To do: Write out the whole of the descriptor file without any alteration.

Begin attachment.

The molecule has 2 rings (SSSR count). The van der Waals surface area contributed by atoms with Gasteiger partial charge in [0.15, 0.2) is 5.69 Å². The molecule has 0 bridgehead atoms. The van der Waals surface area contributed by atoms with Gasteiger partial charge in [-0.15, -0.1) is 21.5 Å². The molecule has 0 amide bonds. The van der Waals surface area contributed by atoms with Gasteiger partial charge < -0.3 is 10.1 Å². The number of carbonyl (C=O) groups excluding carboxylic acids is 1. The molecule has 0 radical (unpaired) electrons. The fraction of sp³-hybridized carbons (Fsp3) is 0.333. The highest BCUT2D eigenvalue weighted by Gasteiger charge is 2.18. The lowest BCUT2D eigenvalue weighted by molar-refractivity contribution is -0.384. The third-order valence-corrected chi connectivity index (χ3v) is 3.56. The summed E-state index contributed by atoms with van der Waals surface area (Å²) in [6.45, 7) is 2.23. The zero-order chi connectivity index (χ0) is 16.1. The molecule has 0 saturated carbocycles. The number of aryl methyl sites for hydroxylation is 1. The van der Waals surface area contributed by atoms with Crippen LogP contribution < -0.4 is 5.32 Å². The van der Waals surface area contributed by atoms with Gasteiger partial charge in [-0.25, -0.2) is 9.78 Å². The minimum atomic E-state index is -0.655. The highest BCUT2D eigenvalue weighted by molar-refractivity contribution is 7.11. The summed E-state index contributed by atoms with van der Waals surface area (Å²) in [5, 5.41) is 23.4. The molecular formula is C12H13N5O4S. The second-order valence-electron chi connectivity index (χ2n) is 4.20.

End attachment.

The molecule has 2 rings (SSSR count). The van der Waals surface area contributed by atoms with Gasteiger partial charge in [0.15, 0.2) is 5.69 Å². The molecule has 0 bridgehead atoms. The van der Waals surface area contributed by atoms with Gasteiger partial charge in [-0.15, -0.1) is 21.5 Å². The molecule has 0 amide bonds. The van der Waals surface area contributed by atoms with Gasteiger partial charge < -0.3 is 10.1 Å². The number of carbonyl (C=O) groups excluding carboxylic acids is 1. The molecule has 0 radical (unpaired) electrons. The fraction of sp³-hybridized carbons (Fsp3) is 0.333. The highest BCUT2D eigenvalue weighted by Gasteiger charge is 2.18. The lowest BCUT2D eigenvalue weighted by molar-refractivity contribution is -0.384. The third-order valence-corrected chi connectivity index (χ3v) is 3.56. The summed E-state index contributed by atoms with van der Waals surface area (Å²) in [6.45, 7) is 2.23. The zero-order chi connectivity index (χ0) is 16.1. The molecule has 0 saturated carbocycles. The number of aryl methyl sites for hydroxylation is 1. The van der Waals surface area contributed by atoms with Crippen LogP contribution < -0.4 is 5.32 Å². The van der Waals surface area contributed by atoms with Gasteiger partial charge in [-0.25, -0.2) is 9.78 Å². The minimum atomic E-state index is -0.655. The highest BCUT2D eigenvalue weighted by molar-refractivity contribution is 7.11. The summed E-state index contributed by atoms with van der Waals surface area (Å²) in [5, 5.41) is 23.4. The molecular formula is C12H13N5O4S. The second-order valence-electron chi connectivity index (χ2n) is 4.20.